I started the former WIP (work in progress) when I was about half way through secondary school. Until then, I'd written what I suppose could loosely be termed thrillers. My friend and I were also working on something that was (if we'd only know the word, which we didn't) a sort of pastiche of The Man from U.N.C.L.E. But then I read The Lord of the Rings and everything changed. I began work on a fantasy trilogy set in an alternate world where magic works. The trilogy was, of course, about a war against an evil invader from the East. And the guys from our world, who naturally get sucked into this other world (called Baradel), end up fighting with the good guys against the evil invader. And the good guys win and it all ends happily. Apart from the brief flirtation with the tragic version, in which the evil invader from the East is defeated, but only by the noble self sacrifice of the good guys from our world. (A spell of teenage angst spawned this version, I suspect, with the benefit of hindsight.) I was happily conflating favourite ideas from Tolkien and C.S. Lewis/Alan Garner here. NB: You have to remember that in these far off distant days I'm referring to here, there was very little fantasy available. Difficult to believe, but there you are.
At some point (probably lack of time due to A-levels), the novel got abandoned. I briefly resurrected it at university, started at the beginning with a total re-vamp and got about a third of the way through before lack of time due to exams and first serious romance caused it to be abandoned again.
Later, many years later...
I had finally completed two novels, though not sold either of them. I'd even sold a couple of short stories, when I decided that there was a decent story in that abandoned novel about the war, if only I could re-write it with the benefit of more experience.
I call it my Grandfather's Axe of a novel. You know the old joke about, this is my grandfather's axe, it's had two new heads and three new handles, but otherwise, it's the very axe he always used to use. The former WIP is somehow the same novel, yet at the same time is utterly different. I found some of my old notebooks recently, while tidying out some boxes of odds and ends. It's fascinating to see how much of the original is still there, even to the two villains, one of whom is actually a traitor (though no one realises it at the time) who are both trying to double-cross the other. I did get rid of the soppy girl from our world, so my hero now transfers to the other world alone, thus leaving him free to have a romance with a woman from Baradel. But the hero riding a white horse is still in there (though rather than being given it as a gift by the king, he buys it cheap because white horses are unlucky), and he still nearly dies from a poisoned bite (though the circumstances of getting bitten are now completely different). I also have a new point of view character from Baradel, who is one of the main characters of book two, which was written first.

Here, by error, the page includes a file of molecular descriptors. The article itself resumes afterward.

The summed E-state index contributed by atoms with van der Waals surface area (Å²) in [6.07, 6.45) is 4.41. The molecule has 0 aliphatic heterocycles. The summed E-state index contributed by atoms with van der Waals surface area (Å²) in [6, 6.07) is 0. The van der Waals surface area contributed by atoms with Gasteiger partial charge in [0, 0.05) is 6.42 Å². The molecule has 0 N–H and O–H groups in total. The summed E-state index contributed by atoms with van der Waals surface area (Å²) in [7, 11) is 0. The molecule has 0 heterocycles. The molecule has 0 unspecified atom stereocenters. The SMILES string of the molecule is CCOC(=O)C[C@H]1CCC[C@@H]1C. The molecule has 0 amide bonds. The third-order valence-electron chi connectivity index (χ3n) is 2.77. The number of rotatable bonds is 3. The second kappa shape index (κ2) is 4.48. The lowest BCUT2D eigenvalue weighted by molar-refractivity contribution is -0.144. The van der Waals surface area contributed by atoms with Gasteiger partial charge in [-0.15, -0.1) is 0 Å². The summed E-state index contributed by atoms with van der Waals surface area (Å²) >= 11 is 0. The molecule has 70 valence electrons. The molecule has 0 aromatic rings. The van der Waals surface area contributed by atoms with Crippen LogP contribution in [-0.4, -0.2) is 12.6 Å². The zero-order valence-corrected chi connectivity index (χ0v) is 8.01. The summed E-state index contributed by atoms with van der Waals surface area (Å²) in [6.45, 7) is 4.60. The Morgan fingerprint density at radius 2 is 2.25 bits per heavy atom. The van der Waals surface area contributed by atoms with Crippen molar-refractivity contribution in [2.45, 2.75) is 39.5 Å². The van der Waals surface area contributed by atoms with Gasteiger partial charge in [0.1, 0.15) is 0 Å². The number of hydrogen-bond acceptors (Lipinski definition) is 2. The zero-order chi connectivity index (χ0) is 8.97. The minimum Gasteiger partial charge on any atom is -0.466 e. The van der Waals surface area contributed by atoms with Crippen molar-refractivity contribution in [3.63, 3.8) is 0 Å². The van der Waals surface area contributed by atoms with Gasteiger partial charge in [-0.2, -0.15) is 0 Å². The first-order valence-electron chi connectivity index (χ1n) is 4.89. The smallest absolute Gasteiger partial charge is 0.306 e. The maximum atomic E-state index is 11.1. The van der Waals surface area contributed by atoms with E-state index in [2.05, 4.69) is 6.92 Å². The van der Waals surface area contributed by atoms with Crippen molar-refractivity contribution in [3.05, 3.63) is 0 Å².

So, until recently I was writing a fantasy in which a guy from our world gets magically shifted to another world where he takes part in a war, helps defeat the invading sorcerer and subsequently decides that the king is making a right bollocks of sorting out the peace, so he stages a military coup and takes over the country, only to be deposed in his turn by one of the lords who remained loyal to the king.
I was a bit concerned that the "happy" ending is that our heroes are not dead at the end. They obtain a partial reprieve, so are not executed as traitors (which they clearly are) and survive to go on to book 2.
I'm still sure that old novel is worth writing. The latest version is infinitely better than that first version I started at school and I've come to realise that the main difference between a good story and a bad story isn't actually the ideas or plot, but in the execution. papersky used a phrase once, something like realistic magicism. If magical realism is where the setting is the "real" world, yet strange, bizarre and downright magical things happen, realistic magicism is set in a fantasy world and yet is written in such a way as to make it as "realistic" as possible. "Gritty" is a word that springs to mind. The detail makes the fantasy world and the magic feel as real as getting into a car and driving to the shops.
However... I then went to a writer's workshop at Eastercon run by Juliet McKenna. It was very helpful. She made me see several things wrong with the novel as it stood, a couple of them easily fixed, but the main problem was that it just wasn't going to stand out from the crowd, especially not in a query letter. Oh, dear, yet another fantasy novel about an evil invader trying to take over the country and a guy from our world stops him. Yawn...
So, enter the new WIP. It's another fantasy, hopefully funny, about a young couple who move into a small village in the middle of nowhere to take over the establishment that I think of as The Hostel of Doom. It's set in a post war (humans v orcs) world where all the races are now supposed to be living peacefully together. Major themes: the oddest collection of people can work together effectively when their livelihood is threatened; old enmities die hard; defeating a threat from outside while trying to keep some semblance of normal life going. This one is scarily autobiographical in places. I don't know yet whether it's going to work. I'm only on Chapter 2, but at least it's different...